An August 2003 trip
to Bavaro by Jose Kevo
Quote: I've often been asked about opportunities for independent travelers along the DR's fabled Coconut Coast. Even resort tourists inquire about what awaits beyond the compound walls. Deciding to find out, I was more than disgusted by what I found and tell why you might not want to bother!
Europeans have long been coming year round, though you'll find cheaper packages from mid-summer through mid-December. Based on what little I've seen, I don't know that resort travelers could ask for any place better. But, you know what else comes with the territory.
Escape vs. Escaping: Relaxing vacation time will likely be shattered once stepping beyond your resort walls. Typically hospitable locals appear to have been corrupted from visitor's rudeness they're inundated with, and their abilities to make a quick buck off of perceived wealthy tourists. Expect to be approached, potentially hounded, and likely overcharged just about anywhere you go; problems so bad there've been a number of coalitions developed to safeguard tourists.
Independent Travelers will find limited opportunities and a very harsh awakening compared to other parts of the country . Budget-minded and cultural enthusiasts should expect to be even harder pressed.
Resort Review Resource, that I highly recommend for staying anywhere within DR, can be found at Debbie's Dominican Travel. Not only do website coordinators detail various resorts, excursion companies, but travelers also contribute reviews giving the full scoop of pros/cons from their experiences.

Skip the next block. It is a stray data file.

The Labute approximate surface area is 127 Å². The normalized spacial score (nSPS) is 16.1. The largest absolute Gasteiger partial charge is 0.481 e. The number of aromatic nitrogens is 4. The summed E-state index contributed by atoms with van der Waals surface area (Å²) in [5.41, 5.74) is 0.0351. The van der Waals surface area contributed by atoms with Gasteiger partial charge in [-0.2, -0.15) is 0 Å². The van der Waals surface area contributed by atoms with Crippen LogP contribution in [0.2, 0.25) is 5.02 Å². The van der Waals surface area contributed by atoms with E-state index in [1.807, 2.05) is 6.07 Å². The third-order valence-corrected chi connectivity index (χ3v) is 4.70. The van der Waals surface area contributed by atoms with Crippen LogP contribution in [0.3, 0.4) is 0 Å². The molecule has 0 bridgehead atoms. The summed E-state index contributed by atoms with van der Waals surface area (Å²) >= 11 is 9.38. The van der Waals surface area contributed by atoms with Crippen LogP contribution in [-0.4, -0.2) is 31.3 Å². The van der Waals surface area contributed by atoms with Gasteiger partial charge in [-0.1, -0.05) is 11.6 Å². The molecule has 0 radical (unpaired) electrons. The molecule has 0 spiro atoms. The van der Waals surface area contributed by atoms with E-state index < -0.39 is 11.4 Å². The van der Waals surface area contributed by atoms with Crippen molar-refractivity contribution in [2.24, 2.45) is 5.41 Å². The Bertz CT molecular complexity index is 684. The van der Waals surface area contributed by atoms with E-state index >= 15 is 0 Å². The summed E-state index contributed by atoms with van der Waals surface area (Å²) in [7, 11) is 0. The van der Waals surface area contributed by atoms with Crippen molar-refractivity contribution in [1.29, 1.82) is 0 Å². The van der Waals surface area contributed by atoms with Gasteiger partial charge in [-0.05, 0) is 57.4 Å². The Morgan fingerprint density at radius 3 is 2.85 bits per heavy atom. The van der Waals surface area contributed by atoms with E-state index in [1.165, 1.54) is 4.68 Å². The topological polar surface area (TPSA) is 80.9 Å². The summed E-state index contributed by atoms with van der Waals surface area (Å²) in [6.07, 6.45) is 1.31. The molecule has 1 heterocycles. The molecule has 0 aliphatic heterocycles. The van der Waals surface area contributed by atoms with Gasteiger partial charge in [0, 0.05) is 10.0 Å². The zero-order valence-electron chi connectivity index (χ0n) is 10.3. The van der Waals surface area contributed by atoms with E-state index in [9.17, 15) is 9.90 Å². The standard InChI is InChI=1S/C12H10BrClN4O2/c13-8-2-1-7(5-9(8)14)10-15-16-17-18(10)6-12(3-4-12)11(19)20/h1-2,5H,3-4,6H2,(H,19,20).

Undeveloped Coast awaits north of the Bavaro strip beginning where highway 105 enters the small hamlet of El Macao running until the country bends into the Samana peninsula at Playa Limon. Exploring this secluded area was the main purpose for making this trip, but I found no way to do this basing from El Cortecito. Accomplishing this is the only reason I would consider returning to the area, and before it becomes lined with all-inclusive resorts, too!
Motoconchos were the most obvious, available form of local transportation in general, but beware! Ongoing complaints of renegade drivers overcharging and endangering tourists has prompted formation of a licensed coalition. If hiring a motoconcho, only use those where drivers wear blue and orange mesh vests. Supposedly this is to cut down on risks and exploitations.
A motoconcho ride from Bavaro Plaza to El Cortecito was RD20. A motoconcho ride from El Cortecito to the somewhat distant main bus terminal for Higuey was RD30.
From Higuey's Bus Terminal serving the Bavaro/Punta Cana area, the one way cost is RD35, taking about 90-minutes to reach Bavaro Plaza.
For drivers, the distance on the map might not look that far but plan on at least one-hour when coming from Higuey. Be advised roads are very narrow and winding; something which should be avoided after dark.
Pension La Casita is located in El Cortecito on the main street where the road into town t''s into it. Four rooms are located above an upscale antique/housewares store owned by a European lady who seemed more interested in her customers than a potential guest. She abruptly told me there were no vacancies; come back tomorrow...which I''ve learned is common approach regardless of potential availabilities. Lonely Planet lists rooms with shared bath at $25, with private bath at $30/$35. This was supposedly the "budget option", and while it''s located on the beach side of the street, what you find out back is a zoo of rabid vendors. If you''re interested, reservations can be made by calling 809/552-0780 or e-mail.
A better but more expensive option can be found across the street at El Cortecito Inn; 809/552-0639. This appeared to be a rather classy hotel with a poshly decorated open-air lobby, a listed pool, and a top-notch restaurant acoss the street for guests staying in their 20-rooms. However, again I found a desk clerk that basically didn''t want to be bothered. A room, which includes breakfast, goes for $40 a night, but they require a minimum two-night stay.